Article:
Merrily, merrily to welcome in the year.


Little boy,

Full of joy;

Little girl,

Sweet and small;

Cock does crow,

So do you;

Merry voice,

Infant noise;

Merrily, merrily to welcome in the year.


Little lamb,

Here I am;

Come and lick

My white neck;

Let me pull

Your soft wool;

Let me kiss

Your soft face;

Merrily, merrily we welcome in the year.

 


Ah, Sunflower

 

Ah, sunflower, weary of time,

Who countest the steps of the sun;

Seeking after that sweet golden clime

Where the traveller’s journey is done;

 

Where the Youth pined away with desire,

And the pale virgin shrouded in snow,

Arise from their graves, and aspire

Where my Sunflower wishes to go!

 


The Lily

 

The modest Rose puts forth a thorn,

The humble sheep a threat’ning horn:

While the Lily white shall in love delight,

Nor a thorn nor a threat stain her beauty bright. 

 

Laughing Song


When the green woods laugh with the voice of joy,

And the dimpling stream runs laughing by;

When the air does laugh with our merry wit,

And the green hill laughs with the noise of it;


When the meadows laugh with lively green,

And the grasshopper laughs in the merry scene;

When Mary and Susan and Emily

With their sweet round mouths sing ‘Ha ha he!’


When the painted birds laugh in the shade,

Where our table with cherries and nuts is spread:

Come live, and be merry, and join with me,

To sing the sweet chorus of ‘Ha ha he!’ 


 

The Echoing Green


The sun does arise,

And make happy the skies;

The merry bells ring

To welcome the Spring;

The skylark and thrush,

The birds of the bush,

Sing louder around

To the bells’ cheerful sound;

While our sports shall be seen

On the echoing green.


Old John, with white hair,

Does laugh away care,

Sitting under the oak,

Among the old folk.

They laugh at our play,

And soon they all say,

‘Such, such were the joys

When we all–girls and boys –

In our youth-time were seen

On the echoing green.’


Till the little ones, weary,

No more can be merry:

The sun does descend,

And our sports have an end.

Round the laps of their mothers

Many sisters and brothers,

Like birds in their nest,

Are ready for rest,

And sport no more seen

On the darkening green.

 

Hans Hermans Natuurdagboek- May 2009

Poems: Williem Blake – Photos: Hans Hermans


© hans hermans

KEMP=MAG poetry magazine – magazine for art & literature

More in: Blake, William, Hans Hermans Photos, MUSEUM OF NATURAL HISTORY - department of ravens & crows, birds of prey, riding a zebra


William Blake Poetry

 

W i l l i a m   B l a k e
(1757-1827)

NIGHT
 The sun descending in the west,
 The evening star does shine;
 The birds are silent in their nest,
 And I must seek for mine.
   The moon, like a flower
   In heaven’s high bower,
   With silent delight,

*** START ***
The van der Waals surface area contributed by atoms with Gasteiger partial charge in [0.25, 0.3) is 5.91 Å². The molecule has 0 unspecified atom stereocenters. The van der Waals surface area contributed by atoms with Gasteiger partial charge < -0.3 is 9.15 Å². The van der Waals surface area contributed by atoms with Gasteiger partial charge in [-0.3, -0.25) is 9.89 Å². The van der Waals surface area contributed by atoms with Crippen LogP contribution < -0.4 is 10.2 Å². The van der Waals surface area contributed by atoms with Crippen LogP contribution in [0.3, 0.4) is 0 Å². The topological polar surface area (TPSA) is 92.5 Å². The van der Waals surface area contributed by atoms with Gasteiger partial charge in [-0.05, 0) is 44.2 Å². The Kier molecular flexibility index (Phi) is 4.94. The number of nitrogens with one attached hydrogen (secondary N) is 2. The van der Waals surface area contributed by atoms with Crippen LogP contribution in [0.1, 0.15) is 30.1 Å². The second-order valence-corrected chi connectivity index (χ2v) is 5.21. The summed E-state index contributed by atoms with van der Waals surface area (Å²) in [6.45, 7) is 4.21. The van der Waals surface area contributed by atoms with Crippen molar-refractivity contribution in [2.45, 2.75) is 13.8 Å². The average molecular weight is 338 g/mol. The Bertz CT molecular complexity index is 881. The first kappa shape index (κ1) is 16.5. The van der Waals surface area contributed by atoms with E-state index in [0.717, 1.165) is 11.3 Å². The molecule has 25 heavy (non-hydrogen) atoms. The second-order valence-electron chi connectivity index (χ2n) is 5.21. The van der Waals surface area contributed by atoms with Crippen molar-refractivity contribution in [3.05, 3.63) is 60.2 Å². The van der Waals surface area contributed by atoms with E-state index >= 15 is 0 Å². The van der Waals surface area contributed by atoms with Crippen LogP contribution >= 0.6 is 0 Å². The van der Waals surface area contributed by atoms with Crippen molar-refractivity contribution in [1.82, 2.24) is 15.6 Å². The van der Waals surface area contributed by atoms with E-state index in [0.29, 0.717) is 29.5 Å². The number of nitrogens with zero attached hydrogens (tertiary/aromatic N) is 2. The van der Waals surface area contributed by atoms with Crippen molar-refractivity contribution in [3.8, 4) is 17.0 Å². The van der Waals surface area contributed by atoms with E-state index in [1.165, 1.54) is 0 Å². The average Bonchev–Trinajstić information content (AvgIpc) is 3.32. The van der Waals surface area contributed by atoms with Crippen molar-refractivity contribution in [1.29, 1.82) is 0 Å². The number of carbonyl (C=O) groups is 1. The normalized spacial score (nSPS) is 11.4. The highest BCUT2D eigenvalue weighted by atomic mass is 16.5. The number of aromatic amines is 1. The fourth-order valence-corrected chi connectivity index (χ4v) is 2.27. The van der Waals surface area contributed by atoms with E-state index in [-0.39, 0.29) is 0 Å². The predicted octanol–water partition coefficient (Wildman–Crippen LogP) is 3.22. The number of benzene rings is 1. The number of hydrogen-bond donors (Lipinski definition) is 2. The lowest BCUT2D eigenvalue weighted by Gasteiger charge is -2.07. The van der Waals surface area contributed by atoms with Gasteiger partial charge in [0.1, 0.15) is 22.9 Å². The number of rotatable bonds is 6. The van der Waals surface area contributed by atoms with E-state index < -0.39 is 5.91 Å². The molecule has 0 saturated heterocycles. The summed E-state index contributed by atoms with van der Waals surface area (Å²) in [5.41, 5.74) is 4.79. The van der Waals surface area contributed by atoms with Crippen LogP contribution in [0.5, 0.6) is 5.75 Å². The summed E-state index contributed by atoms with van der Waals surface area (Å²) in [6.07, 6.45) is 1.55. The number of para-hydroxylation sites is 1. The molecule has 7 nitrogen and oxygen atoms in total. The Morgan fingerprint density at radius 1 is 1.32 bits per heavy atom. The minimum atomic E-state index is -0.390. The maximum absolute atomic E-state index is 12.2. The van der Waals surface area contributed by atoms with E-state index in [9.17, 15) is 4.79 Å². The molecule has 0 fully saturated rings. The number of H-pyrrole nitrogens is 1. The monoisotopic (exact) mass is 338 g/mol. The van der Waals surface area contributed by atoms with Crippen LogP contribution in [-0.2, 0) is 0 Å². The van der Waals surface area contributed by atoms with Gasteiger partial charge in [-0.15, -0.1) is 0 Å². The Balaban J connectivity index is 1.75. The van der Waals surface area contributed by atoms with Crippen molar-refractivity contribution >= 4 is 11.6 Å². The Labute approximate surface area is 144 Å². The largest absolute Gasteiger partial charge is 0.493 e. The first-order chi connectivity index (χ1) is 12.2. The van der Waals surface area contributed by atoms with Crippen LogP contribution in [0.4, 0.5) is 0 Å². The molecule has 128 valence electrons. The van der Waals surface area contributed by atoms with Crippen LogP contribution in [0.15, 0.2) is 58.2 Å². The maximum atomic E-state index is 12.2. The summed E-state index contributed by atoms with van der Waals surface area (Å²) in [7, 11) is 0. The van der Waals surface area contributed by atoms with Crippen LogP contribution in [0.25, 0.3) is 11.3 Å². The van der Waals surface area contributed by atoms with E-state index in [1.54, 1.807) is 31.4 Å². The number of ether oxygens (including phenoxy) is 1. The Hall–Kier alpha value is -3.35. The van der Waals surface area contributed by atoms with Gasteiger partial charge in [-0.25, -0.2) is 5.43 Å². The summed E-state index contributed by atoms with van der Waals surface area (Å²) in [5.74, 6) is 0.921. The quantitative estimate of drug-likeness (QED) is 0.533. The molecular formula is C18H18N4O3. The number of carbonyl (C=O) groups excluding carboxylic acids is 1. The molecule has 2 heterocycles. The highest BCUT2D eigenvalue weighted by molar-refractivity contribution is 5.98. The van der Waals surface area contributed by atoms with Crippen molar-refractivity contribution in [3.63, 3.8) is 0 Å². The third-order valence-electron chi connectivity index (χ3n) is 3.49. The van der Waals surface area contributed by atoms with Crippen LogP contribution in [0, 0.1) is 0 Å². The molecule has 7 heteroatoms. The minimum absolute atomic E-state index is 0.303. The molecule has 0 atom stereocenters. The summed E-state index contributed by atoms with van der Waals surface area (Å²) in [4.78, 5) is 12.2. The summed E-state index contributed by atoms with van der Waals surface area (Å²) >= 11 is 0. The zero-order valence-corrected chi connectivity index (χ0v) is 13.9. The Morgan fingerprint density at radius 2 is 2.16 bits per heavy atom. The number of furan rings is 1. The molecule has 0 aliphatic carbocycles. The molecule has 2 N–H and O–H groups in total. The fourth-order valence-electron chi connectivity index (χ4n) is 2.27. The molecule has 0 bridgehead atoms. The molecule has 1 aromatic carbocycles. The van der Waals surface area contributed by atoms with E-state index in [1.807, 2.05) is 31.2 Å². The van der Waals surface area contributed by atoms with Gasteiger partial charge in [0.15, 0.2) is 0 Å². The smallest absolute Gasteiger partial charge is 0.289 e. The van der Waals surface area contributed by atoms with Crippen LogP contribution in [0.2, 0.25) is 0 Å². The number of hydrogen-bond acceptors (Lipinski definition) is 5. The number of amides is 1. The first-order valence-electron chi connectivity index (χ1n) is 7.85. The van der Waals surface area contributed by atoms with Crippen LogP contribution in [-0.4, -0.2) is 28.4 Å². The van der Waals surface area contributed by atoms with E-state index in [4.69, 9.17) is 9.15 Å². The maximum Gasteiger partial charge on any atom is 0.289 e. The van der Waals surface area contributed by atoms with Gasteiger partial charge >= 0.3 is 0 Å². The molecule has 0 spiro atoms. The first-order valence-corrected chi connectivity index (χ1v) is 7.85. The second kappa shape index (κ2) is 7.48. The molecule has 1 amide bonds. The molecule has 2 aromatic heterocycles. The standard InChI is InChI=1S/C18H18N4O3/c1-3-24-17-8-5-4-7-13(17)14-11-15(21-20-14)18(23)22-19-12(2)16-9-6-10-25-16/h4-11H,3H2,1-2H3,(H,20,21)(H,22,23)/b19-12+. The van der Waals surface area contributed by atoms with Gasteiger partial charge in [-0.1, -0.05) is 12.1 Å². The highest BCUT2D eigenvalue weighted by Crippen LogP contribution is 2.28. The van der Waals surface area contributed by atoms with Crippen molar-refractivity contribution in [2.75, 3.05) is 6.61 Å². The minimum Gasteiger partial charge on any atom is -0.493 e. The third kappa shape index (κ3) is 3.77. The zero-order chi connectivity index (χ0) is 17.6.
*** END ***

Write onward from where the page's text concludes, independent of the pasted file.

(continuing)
Sits and smiles on the night.

 Farewell, green fields and happy grove,
 Where flocks have ta’en delight.
 Where lambs have nibbled, silent move
 The feet of angels bright;
   Unseen they pour blessing,
   And joy without ceasing,
   On each bud and blossom,
   And each sleeping bosom.

 They look in every thoughtless nest
 Where birds are covered warm;
 They visit caves of every beast,
 To keep them all from harm:
   If they see any weeping
   That should have been sleeping,
   They pour sleep on their head,
   And sit down by their bed.

 When wolves and tigers howl for prey,
 They pitying stand and weep;
 Seeking to drive their thirst away,
 And keep them from the sheep.
   But, if they rush dreadful,
   The angels, most heedful,
   Receive each mild spirit,
   New worlds to inherit.

 And there the lion’s ruddy eyes
 Shall flow with tears of gold:
 And pitying the tender cries,
 And walking round the fold:
   Saying: "Wrath by His meekness,
   And, by His health, sickness,
   Are driven away
   From our immortal day.

 "And now beside thee, bleating lamb,
 I can lie down and sleep,
 Or think on Him who bore thy name,
 Graze after thee, and weep.
   For, washed in life’s river,
   My bright mane for ever
   Shall shine like the gold,
   As I guard o’er the fold.
 

 LONDON
 I wandered through each chartered street,
   Near where the chartered Thames does flow,
 A mark in every face I meet,
   Marks of weakness, marks of woe.

 In every cry of every man,
   In every infant’s cry of fear,
 In every voice, in every ban,
   The mind-forged manacles I hear:

 How the chimney-sweeper’s cry
   Every blackening church appalls,
 And the hapless soldier’s sigh
   Runs in blood down palace-walls.

 But most, through midnight streets I hear
   How the youthful harlot’s curse
 Blasts the new-born infant’s tear,
   And blights with plagues the marriage-hearse.

 

A Dream
Once a dream did weave a shade
O’er my angel-guarded bed,
That an emmet lost its way
Where on grass methought I lay.

Troubled, wildered, and forlorn,
Dark, benighted, travel-worn,
Over many a tangle spray,
All heart-broke, I heard her say:

‘Oh my children! do they cry,
Do they hear their father sigh?
Now they look abroad to see,
Now return and weep for me.’

Pitying, I dropped a tear:
But I saw a glow-worm near,
Who replied, ‘What wailing wight
Calls the watchman of the night?

‘I am set to light the ground,
While the beetle goes his round:
Follow now the beetle’s hum;
Little wanderer, hie thee home!’
 

 

More in: Blake, William